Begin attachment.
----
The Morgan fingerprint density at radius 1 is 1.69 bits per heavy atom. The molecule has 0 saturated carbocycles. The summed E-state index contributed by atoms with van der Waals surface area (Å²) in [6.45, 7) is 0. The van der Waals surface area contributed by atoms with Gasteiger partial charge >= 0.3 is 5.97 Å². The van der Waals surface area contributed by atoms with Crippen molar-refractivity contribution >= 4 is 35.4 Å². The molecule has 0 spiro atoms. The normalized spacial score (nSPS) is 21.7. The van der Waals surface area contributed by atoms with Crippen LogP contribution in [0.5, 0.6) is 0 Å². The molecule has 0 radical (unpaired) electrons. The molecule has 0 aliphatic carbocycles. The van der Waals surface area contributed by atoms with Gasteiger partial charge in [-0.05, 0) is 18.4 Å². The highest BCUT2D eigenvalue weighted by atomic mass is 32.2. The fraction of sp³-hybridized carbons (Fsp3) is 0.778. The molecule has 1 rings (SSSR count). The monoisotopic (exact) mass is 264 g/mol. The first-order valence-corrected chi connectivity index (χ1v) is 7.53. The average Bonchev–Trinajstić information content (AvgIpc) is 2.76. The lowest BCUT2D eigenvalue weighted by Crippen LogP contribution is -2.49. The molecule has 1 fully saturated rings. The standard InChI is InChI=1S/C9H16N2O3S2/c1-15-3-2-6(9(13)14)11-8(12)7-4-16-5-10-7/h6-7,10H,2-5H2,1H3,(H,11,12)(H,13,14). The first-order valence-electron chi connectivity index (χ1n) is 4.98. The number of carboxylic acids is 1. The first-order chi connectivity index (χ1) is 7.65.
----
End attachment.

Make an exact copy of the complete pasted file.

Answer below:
The Morgan fingerprint density at radius 1 is 1.69 bits per heavy atom. The molecule has 0 saturated carbocycles. The summed E-state index contributed by atoms with van der Waals surface area (Å²) in [6.45, 7) is 0. The van der Waals surface area contributed by atoms with Gasteiger partial charge >= 0.3 is 5.97 Å². The van der Waals surface area contributed by atoms with Crippen molar-refractivity contribution >= 4 is 35.4 Å². The molecule has 0 spiro atoms. The normalized spacial score (nSPS) is 21.7. The van der Waals surface area contributed by atoms with Crippen LogP contribution in [0.5, 0.6) is 0 Å². The molecule has 0 radical (unpaired) electrons. The molecule has 0 aliphatic carbocycles. The van der Waals surface area contributed by atoms with Gasteiger partial charge in [-0.05, 0) is 18.4 Å². The highest BCUT2D eigenvalue weighted by atomic mass is 32.2. The fraction of sp³-hybridized carbons (Fsp3) is 0.778. The molecule has 1 rings (SSSR count). The monoisotopic (exact) mass is 264 g/mol. The first-order valence-corrected chi connectivity index (χ1v) is 7.53. The average Bonchev–Trinajstić information content (AvgIpc) is 2.76. The lowest BCUT2D eigenvalue weighted by Crippen LogP contribution is -2.49. The molecule has 1 fully saturated rings. The standard InChI is InChI=1S/C9H16N2O3S2/c1-15-3-2-6(9(13)14)11-8(12)7-4-16-5-10-7/h6-7,10H,2-5H2,1H3,(H,11,12)(H,13,14). The first-order valence-electron chi connectivity index (χ1n) is 4.98. The number of carboxylic acids is 1. The first-order chi connectivity index (χ1) is 7.65.